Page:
Finder makes money from featured partners, but editorial opinions are our own.

Freeloading friends: 1 in 4 Australians owed money by a mate


If you're still waiting for a friend to pay your back, you're not alone, according to new research by Finder.

A Finder survey of 1,085 respondents revealed 1 in 4 Aussies (24%) – equivalent to 4.8 million people – are owed money by a friend.

The research shows gifts (6%), splitting a bill at a restaurant (6%) and event tickets (6%) are the most common debts that go unpaid.

Sharing a taxi/Uber (5%), travel expenses (4%) and even gambling (3%) are other common debts.

Sarah Megginson, money expert at Finder, said we can be a nation of freeloaders.

"Our research reveals that millions of Aussies have borrowed money from their friends with no intention of paying them back.

"Not repaying money breaks trust and can put strain on the relationship, but it could also cause financial problems for the friend left shouldering the debt."

Finder's research found the majority of Aussies (62%) haven't lent money to a friend while just 14% say their friends always pay them back.

Megginson said there are steps Aussies can take to get back the money they've loaned.

"Your first port of call should be to ask your friend to repay the debt. It can be a bit uncomfortable bringing up the topic of money but if you don't ask and then you're resentful, that can be more damaging to the friendship long-term.

"Then, don't cover for them in the future. You might have to re-set boundaries with some people and a clear conversation is the best place to start."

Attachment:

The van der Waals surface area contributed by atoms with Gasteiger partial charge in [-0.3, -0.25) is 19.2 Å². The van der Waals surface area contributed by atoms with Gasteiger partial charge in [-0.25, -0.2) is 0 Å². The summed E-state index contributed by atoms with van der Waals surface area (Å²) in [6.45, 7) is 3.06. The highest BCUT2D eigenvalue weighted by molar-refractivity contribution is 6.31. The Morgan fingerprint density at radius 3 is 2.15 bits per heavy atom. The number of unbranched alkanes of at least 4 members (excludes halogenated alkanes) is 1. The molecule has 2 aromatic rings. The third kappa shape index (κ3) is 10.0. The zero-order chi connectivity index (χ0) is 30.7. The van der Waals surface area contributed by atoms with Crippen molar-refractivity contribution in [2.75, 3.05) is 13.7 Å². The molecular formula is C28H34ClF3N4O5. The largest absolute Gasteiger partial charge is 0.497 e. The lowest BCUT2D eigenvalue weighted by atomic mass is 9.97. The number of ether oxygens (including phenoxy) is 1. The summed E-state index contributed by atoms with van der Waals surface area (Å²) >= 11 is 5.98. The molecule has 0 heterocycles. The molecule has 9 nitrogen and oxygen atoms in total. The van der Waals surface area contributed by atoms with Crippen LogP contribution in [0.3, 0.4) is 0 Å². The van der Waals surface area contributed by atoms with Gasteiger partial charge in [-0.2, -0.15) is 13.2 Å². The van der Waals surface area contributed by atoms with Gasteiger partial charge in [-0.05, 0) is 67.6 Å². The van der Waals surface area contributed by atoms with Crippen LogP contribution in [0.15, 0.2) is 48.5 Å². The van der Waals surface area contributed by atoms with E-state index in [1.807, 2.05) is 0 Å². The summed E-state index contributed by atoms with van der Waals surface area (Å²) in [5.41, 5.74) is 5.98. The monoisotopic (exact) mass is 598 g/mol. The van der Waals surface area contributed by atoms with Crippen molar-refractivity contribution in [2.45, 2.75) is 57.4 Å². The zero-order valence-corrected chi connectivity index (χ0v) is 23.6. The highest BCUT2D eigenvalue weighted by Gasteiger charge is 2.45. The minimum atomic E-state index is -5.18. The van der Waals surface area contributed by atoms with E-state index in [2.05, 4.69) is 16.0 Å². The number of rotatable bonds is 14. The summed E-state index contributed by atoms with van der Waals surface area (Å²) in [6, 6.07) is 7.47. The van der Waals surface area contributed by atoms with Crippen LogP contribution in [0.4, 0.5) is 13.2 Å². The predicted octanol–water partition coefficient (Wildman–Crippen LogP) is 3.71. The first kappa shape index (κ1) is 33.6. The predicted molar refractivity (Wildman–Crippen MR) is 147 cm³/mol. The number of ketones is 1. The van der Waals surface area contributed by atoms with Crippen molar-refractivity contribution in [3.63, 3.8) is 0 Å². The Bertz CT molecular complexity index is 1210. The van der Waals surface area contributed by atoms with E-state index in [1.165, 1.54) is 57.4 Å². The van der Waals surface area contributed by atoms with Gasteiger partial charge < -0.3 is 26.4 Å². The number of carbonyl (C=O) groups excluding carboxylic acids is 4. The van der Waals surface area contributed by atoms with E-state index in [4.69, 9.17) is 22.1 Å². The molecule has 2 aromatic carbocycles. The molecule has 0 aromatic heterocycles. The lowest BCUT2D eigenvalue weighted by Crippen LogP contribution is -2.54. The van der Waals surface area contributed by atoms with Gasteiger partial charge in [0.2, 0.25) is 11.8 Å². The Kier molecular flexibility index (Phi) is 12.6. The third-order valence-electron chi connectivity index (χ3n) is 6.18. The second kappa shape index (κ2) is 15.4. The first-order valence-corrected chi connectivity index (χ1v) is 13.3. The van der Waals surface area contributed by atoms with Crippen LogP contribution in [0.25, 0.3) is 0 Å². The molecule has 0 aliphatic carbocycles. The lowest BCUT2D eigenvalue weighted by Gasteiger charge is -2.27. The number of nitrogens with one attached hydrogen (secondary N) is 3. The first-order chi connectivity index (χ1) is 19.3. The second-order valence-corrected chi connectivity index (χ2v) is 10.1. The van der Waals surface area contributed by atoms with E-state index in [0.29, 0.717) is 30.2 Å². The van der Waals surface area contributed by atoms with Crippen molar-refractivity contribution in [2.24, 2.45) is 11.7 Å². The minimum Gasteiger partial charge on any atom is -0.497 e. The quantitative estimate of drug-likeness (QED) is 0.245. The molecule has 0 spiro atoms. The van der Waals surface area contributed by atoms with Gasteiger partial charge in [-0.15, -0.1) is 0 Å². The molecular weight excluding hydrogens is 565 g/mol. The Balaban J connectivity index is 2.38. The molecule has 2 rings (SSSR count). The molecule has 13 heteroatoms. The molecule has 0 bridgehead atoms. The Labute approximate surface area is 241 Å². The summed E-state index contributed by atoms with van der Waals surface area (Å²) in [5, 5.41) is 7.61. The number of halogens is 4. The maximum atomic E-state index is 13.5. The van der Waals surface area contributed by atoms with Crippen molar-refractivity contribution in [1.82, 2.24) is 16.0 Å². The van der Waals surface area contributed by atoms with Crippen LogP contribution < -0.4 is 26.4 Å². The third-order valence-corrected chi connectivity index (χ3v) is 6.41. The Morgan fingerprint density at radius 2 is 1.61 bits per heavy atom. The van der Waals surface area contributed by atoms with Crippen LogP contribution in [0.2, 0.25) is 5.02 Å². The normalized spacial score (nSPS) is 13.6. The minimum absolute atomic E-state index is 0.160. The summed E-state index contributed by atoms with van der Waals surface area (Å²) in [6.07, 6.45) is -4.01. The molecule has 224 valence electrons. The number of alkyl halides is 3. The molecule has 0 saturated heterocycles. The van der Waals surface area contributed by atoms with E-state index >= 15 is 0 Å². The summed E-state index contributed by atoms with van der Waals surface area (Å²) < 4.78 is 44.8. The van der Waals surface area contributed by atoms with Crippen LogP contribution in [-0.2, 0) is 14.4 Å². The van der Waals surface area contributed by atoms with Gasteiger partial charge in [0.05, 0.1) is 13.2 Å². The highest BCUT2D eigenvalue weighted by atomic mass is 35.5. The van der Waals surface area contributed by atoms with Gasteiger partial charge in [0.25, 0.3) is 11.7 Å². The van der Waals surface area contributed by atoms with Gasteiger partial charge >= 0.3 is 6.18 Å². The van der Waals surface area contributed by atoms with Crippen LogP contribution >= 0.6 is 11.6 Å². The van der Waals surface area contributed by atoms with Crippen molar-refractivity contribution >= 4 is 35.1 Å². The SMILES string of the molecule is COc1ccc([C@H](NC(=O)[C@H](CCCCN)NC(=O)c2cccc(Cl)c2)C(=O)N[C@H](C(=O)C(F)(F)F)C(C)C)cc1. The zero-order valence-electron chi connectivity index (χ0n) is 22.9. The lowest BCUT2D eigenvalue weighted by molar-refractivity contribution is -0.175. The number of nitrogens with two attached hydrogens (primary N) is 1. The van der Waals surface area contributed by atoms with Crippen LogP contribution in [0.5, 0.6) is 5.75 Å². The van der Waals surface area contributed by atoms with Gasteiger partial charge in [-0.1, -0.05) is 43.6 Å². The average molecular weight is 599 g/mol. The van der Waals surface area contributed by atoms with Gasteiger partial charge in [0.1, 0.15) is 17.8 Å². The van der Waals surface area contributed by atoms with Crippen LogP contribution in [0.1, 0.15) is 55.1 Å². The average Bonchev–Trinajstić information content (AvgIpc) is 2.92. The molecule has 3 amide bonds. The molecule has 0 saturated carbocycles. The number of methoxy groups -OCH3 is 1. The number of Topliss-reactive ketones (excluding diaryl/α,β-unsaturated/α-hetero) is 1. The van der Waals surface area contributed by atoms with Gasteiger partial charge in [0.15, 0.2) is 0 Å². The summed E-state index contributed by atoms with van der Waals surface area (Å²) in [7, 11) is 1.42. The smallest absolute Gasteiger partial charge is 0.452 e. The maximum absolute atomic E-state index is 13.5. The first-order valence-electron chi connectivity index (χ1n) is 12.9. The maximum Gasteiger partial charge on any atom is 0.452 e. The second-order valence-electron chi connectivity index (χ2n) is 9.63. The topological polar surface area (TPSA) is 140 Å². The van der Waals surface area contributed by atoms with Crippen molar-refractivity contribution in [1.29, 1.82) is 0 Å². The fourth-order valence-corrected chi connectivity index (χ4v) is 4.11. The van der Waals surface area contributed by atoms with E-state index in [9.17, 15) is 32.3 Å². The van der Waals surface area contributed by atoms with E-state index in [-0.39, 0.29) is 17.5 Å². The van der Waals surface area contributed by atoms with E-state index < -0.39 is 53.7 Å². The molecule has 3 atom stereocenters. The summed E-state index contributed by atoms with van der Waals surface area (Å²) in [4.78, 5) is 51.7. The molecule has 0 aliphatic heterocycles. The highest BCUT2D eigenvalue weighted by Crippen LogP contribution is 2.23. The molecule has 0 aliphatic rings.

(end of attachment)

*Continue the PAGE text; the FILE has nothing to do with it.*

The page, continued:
Megginson said if the situation is really serious and you're owed a significant amount of money, you can consider further action.

"You can send a letter of demand, clearly outlining how much you are owed and asking that it be repaid within a certain time frame, otherwise legal action will be started.

"If you receive no response you can lodge a claim with your state or territory's tribunal for resolving matters like this.

"Keep in mind that emergency funds are not intended to be drained by your mates – so exercise discretion when lending money, especially as the cost of living crisis puts more people in financial stress."

Men (43%) are more likely to be left out of pocket by their friends than women (33%).

Has a friend failed/forgotten to pay you back in the past 12 months?
Yes, for a combined gift6%
Yes, after we split a bill eating out6%
Yes, for event tickets6%
Yes, for a shared Uber/taxi5%
Yes, for travel/holiday expenses (e.g. accommodation, flights)4%
Yes for a gambling expense3%
Yes, other8%
No, I haven't had to lend money or share a cost with a friend62%
No, my friends always pay me back14%
Source: Finder survey of 1,085 Australians, December 2022

Looking for ways to save? Here are 11 ways to save on household bills.

Ask a Question

You are about to post a question on

  • Do not enter personal information (eg. surname, phone number, bank details) as your question will be made public
  • is a financial comparison and information service, not a bank or product provider
  • We cannot provide you with personal advice or recommendations
  • Your answer might already be waiting – check previous questions below to see if yours has already been asked

Finder only provides general advice and factual information, so consider your own circumstances, or seek advice before you decide to act on our content. By submitting a question, you're accepting our 1. Terms Of Service and 6. Finder Group Privacy & Cookies Policy.

This site is protected by reCAPTCHA and the Google Privacy Policy and Terms of Service apply.
Go to site